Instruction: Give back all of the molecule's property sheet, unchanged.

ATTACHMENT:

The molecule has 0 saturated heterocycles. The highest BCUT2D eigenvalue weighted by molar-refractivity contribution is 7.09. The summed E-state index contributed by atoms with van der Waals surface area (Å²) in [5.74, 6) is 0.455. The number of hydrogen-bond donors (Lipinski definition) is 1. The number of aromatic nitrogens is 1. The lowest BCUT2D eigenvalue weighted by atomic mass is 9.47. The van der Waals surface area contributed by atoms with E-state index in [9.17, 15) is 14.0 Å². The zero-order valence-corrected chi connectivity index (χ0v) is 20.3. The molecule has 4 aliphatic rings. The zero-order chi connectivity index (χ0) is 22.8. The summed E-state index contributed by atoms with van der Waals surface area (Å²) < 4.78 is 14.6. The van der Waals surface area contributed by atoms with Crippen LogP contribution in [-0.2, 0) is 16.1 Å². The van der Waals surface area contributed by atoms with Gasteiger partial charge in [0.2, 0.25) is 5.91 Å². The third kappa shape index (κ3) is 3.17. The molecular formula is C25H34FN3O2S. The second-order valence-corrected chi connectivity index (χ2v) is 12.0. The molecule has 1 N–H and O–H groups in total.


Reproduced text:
The molecule has 0 saturated heterocycles. The highest BCUT2D eigenvalue weighted by molar-refractivity contribution is 7.09. The summed E-state index contributed by atoms with van der Waals surface area (Å²) in [5.74, 6) is 0.455. The number of hydrogen-bond donors (Lipinski definition) is 1. The number of aromatic nitrogens is 1. The lowest BCUT2D eigenvalue weighted by atomic mass is 9.47. The van der Waals surface area contributed by atoms with E-state index in [9.17, 15) is 14.0 Å². The zero-order valence-corrected chi connectivity index (χ0v) is 20.3. The molecule has 4 aliphatic rings. The zero-order chi connectivity index (χ0) is 22.8. The summed E-state index contributed by atoms with van der Waals surface area (Å²) < 4.78 is 14.6. The van der Waals surface area contributed by atoms with Crippen LogP contribution in [-0.2, 0) is 16.1 Å². The van der Waals surface area contributed by atoms with Gasteiger partial charge in [0.2, 0.25) is 5.91 Å². The third kappa shape index (κ3) is 3.17. The molecular formula is C25H34FN3O2S. The second-order valence-corrected chi connectivity index (χ2v) is 12.0. The molecule has 1 N–H and O–H groups in total.